Last week's events concerning the pro-Kremlin disinformation campaign

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Topics of the Week

Researchers from the CitizenLab exposed the Iranian disinformation campaign Endless Mayfly, including their sophisticated and influential methods.

The Vilnius Institute for Policy Analysis: Russian media criticises Lithuania’s prime candidates for president

Michael Flynn has given Special Counsel Robert Mueller information about attempts by individuals tied to the Trump administration and Congress to obstruct the Russian investigation.

Russian media in Germany appeal to a broad demographic, from right-wing supporters of the AfD to more left-leaning audiences.

Good Old Soviet Joke

After the collapse of communism, a man walked into a coffee shop and asked for a communist newspaper.

"We don't have communist newspapers anymore," the waiter said.

After a while, the guest again requested a communist newspaper.

“We don't have communist newspapers anymore."

A few minutes later, the man again asked for a communist newspaper.

"Don't you understand that we do not have communist newspaper anymore!"

"Yes, but it is so pleasant to hear it. Say it again! Say it again!"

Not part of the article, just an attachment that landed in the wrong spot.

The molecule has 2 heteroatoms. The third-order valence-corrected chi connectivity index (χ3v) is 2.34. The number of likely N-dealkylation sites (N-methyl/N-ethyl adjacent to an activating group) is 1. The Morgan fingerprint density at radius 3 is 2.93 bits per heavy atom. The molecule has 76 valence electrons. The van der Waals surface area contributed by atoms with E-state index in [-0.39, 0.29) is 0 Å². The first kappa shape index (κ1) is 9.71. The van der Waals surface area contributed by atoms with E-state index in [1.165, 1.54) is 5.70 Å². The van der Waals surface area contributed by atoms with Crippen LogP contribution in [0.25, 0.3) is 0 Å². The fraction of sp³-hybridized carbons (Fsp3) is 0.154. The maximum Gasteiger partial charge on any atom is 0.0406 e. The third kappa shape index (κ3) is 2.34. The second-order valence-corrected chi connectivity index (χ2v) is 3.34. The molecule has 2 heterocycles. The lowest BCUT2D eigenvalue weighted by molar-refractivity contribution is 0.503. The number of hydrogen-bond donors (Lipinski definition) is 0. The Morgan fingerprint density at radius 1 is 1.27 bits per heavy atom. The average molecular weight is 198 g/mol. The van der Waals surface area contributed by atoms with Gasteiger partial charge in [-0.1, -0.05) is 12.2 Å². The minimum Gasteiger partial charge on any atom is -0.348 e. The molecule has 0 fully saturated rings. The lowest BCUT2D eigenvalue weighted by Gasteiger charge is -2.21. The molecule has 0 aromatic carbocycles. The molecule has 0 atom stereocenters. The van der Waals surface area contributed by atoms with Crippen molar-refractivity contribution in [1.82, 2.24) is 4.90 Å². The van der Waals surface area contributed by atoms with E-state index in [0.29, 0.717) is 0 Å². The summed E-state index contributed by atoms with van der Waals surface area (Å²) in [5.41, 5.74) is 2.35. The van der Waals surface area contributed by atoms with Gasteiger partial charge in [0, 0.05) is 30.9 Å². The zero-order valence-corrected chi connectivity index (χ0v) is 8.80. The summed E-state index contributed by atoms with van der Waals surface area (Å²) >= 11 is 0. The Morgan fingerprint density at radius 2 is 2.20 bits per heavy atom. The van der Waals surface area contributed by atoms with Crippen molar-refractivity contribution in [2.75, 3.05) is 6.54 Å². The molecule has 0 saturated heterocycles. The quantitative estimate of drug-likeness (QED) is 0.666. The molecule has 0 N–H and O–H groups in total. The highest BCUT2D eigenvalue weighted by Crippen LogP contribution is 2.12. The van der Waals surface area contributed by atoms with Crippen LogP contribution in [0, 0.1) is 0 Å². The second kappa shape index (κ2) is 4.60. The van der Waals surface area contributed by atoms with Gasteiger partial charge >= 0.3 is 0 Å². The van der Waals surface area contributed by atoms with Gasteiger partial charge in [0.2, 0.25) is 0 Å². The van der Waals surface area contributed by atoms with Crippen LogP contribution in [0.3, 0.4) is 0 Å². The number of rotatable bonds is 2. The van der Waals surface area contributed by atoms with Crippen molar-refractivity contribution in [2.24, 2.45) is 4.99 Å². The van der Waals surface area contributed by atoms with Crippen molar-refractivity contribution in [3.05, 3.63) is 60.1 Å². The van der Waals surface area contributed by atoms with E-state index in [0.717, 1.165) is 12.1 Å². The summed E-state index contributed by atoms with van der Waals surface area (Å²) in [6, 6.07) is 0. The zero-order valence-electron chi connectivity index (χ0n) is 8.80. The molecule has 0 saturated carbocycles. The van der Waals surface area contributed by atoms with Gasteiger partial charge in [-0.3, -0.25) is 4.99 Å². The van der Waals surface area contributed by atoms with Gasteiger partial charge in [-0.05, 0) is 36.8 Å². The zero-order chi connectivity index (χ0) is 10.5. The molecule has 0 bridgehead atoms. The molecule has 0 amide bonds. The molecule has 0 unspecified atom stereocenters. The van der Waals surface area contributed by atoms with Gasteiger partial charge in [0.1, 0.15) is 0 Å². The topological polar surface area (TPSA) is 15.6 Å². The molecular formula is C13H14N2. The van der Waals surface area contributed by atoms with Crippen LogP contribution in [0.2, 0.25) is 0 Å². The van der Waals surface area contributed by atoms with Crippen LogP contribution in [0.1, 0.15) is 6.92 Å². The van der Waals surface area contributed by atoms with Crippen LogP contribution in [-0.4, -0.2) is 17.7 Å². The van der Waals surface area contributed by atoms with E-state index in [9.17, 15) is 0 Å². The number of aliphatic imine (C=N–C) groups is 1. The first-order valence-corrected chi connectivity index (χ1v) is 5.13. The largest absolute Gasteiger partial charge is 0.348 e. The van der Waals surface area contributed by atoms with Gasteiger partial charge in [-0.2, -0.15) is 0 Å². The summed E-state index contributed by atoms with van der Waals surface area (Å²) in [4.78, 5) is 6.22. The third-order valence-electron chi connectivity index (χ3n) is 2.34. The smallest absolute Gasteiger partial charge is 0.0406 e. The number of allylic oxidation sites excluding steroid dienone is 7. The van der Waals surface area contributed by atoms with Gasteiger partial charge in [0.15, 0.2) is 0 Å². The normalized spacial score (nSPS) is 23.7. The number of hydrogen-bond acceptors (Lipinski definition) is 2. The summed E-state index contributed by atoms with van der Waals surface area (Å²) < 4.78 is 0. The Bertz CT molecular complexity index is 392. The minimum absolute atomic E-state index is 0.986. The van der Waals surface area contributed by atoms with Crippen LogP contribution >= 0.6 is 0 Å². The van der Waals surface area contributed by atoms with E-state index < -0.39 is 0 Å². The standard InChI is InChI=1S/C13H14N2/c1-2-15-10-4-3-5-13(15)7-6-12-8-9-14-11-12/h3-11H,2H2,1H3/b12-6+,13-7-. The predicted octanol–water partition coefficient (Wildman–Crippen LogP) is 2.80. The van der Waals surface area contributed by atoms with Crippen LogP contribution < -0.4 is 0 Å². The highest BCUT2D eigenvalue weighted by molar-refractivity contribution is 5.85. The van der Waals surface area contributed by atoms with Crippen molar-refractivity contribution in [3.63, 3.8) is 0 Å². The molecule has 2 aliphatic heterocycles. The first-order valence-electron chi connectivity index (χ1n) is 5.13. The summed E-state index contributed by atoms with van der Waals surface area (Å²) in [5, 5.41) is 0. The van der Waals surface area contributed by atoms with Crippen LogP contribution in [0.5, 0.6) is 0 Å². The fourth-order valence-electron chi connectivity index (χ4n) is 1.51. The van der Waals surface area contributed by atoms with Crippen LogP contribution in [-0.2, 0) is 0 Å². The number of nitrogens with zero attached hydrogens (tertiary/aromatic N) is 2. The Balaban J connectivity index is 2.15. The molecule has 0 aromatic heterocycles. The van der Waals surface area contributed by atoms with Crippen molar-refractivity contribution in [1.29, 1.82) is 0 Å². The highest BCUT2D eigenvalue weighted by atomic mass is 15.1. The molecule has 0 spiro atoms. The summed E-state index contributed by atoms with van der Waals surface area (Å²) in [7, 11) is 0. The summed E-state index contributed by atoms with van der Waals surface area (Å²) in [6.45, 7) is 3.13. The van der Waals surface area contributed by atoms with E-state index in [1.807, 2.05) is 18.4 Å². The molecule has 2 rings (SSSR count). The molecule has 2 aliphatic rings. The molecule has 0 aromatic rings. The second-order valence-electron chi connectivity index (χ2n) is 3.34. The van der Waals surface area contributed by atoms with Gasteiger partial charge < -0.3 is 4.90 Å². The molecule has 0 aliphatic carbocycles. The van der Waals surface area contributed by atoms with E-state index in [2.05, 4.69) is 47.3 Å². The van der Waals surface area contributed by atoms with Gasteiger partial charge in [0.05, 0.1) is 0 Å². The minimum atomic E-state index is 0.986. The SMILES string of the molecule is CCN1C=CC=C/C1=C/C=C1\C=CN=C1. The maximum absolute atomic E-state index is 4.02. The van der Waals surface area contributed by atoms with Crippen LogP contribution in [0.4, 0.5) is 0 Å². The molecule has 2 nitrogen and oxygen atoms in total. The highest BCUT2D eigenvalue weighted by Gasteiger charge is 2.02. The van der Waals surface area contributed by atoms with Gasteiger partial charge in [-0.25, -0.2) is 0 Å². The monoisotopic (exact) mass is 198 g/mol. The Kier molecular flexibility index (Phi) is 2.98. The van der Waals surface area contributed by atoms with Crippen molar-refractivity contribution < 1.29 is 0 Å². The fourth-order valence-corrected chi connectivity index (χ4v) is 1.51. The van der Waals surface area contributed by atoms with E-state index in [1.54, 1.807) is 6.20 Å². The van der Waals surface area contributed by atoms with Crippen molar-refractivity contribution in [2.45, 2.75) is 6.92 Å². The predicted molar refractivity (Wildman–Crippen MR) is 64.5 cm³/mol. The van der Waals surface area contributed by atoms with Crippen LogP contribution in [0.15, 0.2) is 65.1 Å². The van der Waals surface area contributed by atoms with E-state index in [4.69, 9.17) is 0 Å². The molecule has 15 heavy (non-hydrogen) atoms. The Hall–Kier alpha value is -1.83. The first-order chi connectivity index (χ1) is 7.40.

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Policy & Research News

Endless Mayfly: Russia is not the only disinformation actor we need to fear

This week, the biggest news in the disinformation world concerned Endless Mayfly - a disinformation operation spanning several years, which has been credibly attributed to Iran. Research by CitizenLab from the University of Toronto titled “Burned after Reading: Endless Mayfly’s Ephemeral Disinformation Campaign” exposed the operation, which worked to create false information about as well as amplify narratives critical of Saudi Arabia, Israel and the US.

The main feature of the network was the changeability of its methods as well as its ephemeral quality - meaning that the original false source was deleted once it had gained traction to frustrate research and verification efforts. Most notably, the network contacted known journalists on Twitter with attempts to “collaborate”, and impersonated several known legitimate media outlets, such as The Guardian and Le Soir. Overall, 72 fake domains were created with the explicit purpose of visually and otherwise resembling known news sites to gain legitimacy and traction. In light of this expose, The Atlantic even published an article to respond to its own impersonation, titled “The Telltale signs of a Fake Atlantic Article”. This clearly illustrates both the sophistication and the impact of Iran’s operation, which appears to have evaded detection and public repudiation for several years.

Russian media criticises Lithuania’s prime candidates for president

Brought to you by the Vilnius Institute for Policy Analysis

Russian media claims that neither Gitanas Nausėda nor Ingrida Šimonytė should be eyed as possible challengers to Lithuania‘s current political line. With only one week left until the second round of Lithuania’s presidential elections, Kremlin-sympathetic media outlets have declared that both candidates are "nothing more but predetermined successors” of acting president Dalia Grybauskaitė.